Austin J Forensic Sci Criminol. 2015; 2(5): 1044.
Saralaya PK*, Chandra YPG, Jayanth SH, Praveen S and Krishnan AG
Department of Forensic Medicine, M.S. Ramaiah Medical College, India
*Corresponding author: Pradeep K Saralaya, Department of Forensic Medicine, M.S. Ramaiah Medical College, MSRIT Post, MSR Nagar, Bangalore- 560054, India
Received: April 20, 2015; Accepted: November 20, 2015; Published: November 23, 2015
A multiple regression analysis using core body temperature and non temperature based postmortem changes were applied to 204 postmortem cases of within 24h Post Mortem (PM) interval, and non-temperature based postmortem changes like hypostasis and rigidity, were numerically categorized and used with core body temperatures as three statistical variables in the multiple regression analysis. The multiple regression analysis produced a multiple correlation coefficient values for core body temperature multiplication factor is -0.010, rigor mortis multiplication factor is 0.341, and for hypostasis multiplication factor is 0.674, and the constant factor is 0.423. Although assessments of non-temperature based PM changes are mostly subjective and have a wide variation, the present study demonstrated usefulness of non temperature based PM changes in the estimation of PM intervals.
Keywords: Postmortem Interval; Multiple Regression Analysis; Core Body Temperature; Rigidity; Hypostasis
Estimation of postmortem interval is an important goal in forensic medicine, the estimation of the time of death, also known as Post Mortem Interval (PMI), is of paramount importance for the police in their investigation when arriving at the scene of a questionable death. A precise determination of a victim’s time of death makes it possible to focus the investigation not only on a narrow time frame, but often also on a narrower range of suspects. This saves valuable time and resources in the critical early stage of the investigation . The aim of the present work was to estimate the time since death using a scoring two postmortem changes; hypostasis, rigidity and analyzing the core body temperature with atmospheric temperature to create a regression equation to narrow down the wide variation in postmortem interval.
A one year prospective study was conducted at mortuary, Department of Forensic Medicine M.S. Ramaiah Medical College and teaching hospital Bangalore. Two hundred and four postmortem cases with known PM intervals were selected from the cases autopsied at our institution from the year 2011 to 2012. Clearance from ethical committee was obtained. Cases with known PM interval with in 24 hr are included in the study. Deaths which influence body temperature like drowning, burns, septicemia and early and old age group people are excluded from the study.
The development of rigidity, hypostasis were categorized, and each phase was designated with scores [1-4]. The PM rigidity was categorized into 4 phases according to its development and resolution. The hypostasis was categorized into 2 phases according to its appearance and movement by thumb pressure (Table 1).
Post mortem hypostasis
Table 1: Text here.
Environmental temperature was measured by using digital temperature humidity sensor which was placed in the air space near the corpses for at least 5 min before readings. The core body temperature was measured by inserting a thermometer over inferior surface of liver for a 5 min and readings are noted.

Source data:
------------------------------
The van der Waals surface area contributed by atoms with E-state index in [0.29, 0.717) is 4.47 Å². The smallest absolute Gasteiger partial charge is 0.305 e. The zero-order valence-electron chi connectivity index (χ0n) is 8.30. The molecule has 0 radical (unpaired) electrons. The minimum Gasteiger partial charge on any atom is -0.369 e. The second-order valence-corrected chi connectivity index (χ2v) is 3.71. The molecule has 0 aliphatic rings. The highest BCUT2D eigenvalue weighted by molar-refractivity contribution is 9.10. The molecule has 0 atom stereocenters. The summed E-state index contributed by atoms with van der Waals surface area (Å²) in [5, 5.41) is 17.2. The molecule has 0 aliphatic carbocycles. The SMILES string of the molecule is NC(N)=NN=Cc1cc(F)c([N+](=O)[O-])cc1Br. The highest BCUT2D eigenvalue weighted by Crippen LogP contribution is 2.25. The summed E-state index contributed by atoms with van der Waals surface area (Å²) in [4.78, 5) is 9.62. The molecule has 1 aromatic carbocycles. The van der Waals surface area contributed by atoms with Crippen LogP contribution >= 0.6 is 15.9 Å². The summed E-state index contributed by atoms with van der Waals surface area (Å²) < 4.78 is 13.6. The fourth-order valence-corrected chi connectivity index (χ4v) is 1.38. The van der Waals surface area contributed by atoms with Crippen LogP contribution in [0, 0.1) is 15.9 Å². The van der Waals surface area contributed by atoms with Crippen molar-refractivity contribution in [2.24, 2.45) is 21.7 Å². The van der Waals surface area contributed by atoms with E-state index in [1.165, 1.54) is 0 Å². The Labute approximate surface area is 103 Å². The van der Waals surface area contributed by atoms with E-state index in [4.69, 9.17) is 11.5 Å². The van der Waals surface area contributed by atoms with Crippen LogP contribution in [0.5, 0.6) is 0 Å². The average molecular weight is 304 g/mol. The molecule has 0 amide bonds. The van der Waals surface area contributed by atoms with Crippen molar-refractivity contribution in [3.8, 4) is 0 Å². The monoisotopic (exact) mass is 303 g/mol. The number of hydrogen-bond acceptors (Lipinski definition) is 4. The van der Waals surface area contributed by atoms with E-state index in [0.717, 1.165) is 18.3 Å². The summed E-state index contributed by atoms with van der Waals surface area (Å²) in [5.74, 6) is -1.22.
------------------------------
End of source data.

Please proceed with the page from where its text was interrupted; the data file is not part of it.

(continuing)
During the study period, from April 2011 to July 2012, 1216 medico legal autopsies were conducted, of which in 204 cases the exact time of death was known which constitutes 16.7% of the total cases.
Out of the total 204 cases studied 156 were males and 48 were females, male cases are comparatively more due to (1) male and female ratio in India (2) unnatural deaths more common among males compare to females. In a study conducted by Hoda Fouad Abdel Salam, Eman Ahmed Shaat 70 cases are studied, 58 were males (82.9%) and 12 were females (17.1%) for estimating time since death . In a other study done by Kohji Honjyo Kosei Yonemitsu for estimating time since death Two hundred and twelve postmortem cases (152 males and 60 females) .
Majority of the cases studied were in rainy season 80 cases followed by 72 cases in winter season and 52 cases in summer. Various factors affected the season wise distribution, among 1216, exact time of death was witnessed only in 204 cases and most cases were kept in cold storage and accurate analysis of season wise distribution was not done. Most of the similar studies conducted were in temperate countries, where there are no much seasonal difference among distribution of cases were noted.
Environmental temperature varied from 21°C to 36°C in Bangalore during the study period (Table 2).
Table 2: Text here.
Core temperature, also called core body temperature is the operating temperature of an organism, specifically in deep structures of the body such as the liver, in comparison to temperatures of peripheral tissues. Core temperature is normally maintained within a narrow range so that essential enzymatic reactions can occur . Postmortem fall of body temperature is due to convection, conduction, radiation and evaporation.
In present study core body temperature varied from 15 to 38oC (Figure 1), peak core body temperature was recorded in case of hanging in the month of April with a postmortem interval of 5hr and the lowest core body temperature recorded in case of coronary heart disease in the month of April with postmortem interval of 14 hr, it states when the postmortem interval advances there is loss of body temperature. In one case of hanging core body temperature was recorded as 42oC, in the month of May with a PMI of 4 hr duration it may be attributed to postmortem caloricity. In a study conducted by Kohji Honjyo, Kosei Yonemitsu for estimating time since death core body temperature varied from 19 to 36.8 degree Celsius and environmental temperature varied from 4 to 31 degree Celsius in Japan . Final inference states that core body temperature starts falling gradually during postmortem interval advances (Table 3).
Figure 1: Text here.
Core Body Temperature
Table 3: Text here.